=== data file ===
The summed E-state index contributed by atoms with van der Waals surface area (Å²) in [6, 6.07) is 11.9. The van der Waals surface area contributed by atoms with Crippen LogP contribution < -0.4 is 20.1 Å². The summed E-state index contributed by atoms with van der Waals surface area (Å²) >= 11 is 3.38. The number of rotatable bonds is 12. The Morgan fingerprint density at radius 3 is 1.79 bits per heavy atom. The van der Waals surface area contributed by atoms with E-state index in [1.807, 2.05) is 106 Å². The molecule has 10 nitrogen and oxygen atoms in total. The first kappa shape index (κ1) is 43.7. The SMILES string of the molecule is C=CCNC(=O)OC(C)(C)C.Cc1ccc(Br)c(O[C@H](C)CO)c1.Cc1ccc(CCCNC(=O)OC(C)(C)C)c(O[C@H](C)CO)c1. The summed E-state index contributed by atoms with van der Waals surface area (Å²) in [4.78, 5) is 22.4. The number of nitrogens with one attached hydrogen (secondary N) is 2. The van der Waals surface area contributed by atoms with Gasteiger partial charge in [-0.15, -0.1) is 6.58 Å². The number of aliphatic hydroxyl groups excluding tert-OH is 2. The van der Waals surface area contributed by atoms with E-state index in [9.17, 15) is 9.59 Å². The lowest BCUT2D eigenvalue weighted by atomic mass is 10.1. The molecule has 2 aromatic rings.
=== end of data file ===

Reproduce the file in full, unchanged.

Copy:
The summed E-state index contributed by atoms with van der Waals surface area (Å²) in [6, 6.07) is 11.9. The van der Waals surface area contributed by atoms with Crippen LogP contribution < -0.4 is 20.1 Å². The summed E-state index contributed by atoms with van der Waals surface area (Å²) >= 11 is 3.38. The number of rotatable bonds is 12. The Morgan fingerprint density at radius 3 is 1.79 bits per heavy atom. The van der Waals surface area contributed by atoms with E-state index in [1.807, 2.05) is 106 Å². The molecule has 10 nitrogen and oxygen atoms in total. The first kappa shape index (κ1) is 43.7. The SMILES string of the molecule is C=CCNC(=O)OC(C)(C)C.Cc1ccc(Br)c(O[C@H](C)CO)c1.Cc1ccc(CCCNC(=O)OC(C)(C)C)c(O[C@H](C)CO)c1. The summed E-state index contributed by atoms with van der Waals surface area (Å²) in [4.78, 5) is 22.4. The number of nitrogens with one attached hydrogen (secondary N) is 2. The van der Waals surface area contributed by atoms with Gasteiger partial charge in [-0.15, -0.1) is 6.58 Å². The number of aliphatic hydroxyl groups excluding tert-OH is 2. The van der Waals surface area contributed by atoms with E-state index in [9.17, 15) is 9.59 Å². The lowest BCUT2D eigenvalue weighted by atomic mass is 10.1. The molecule has 2 aromatic rings.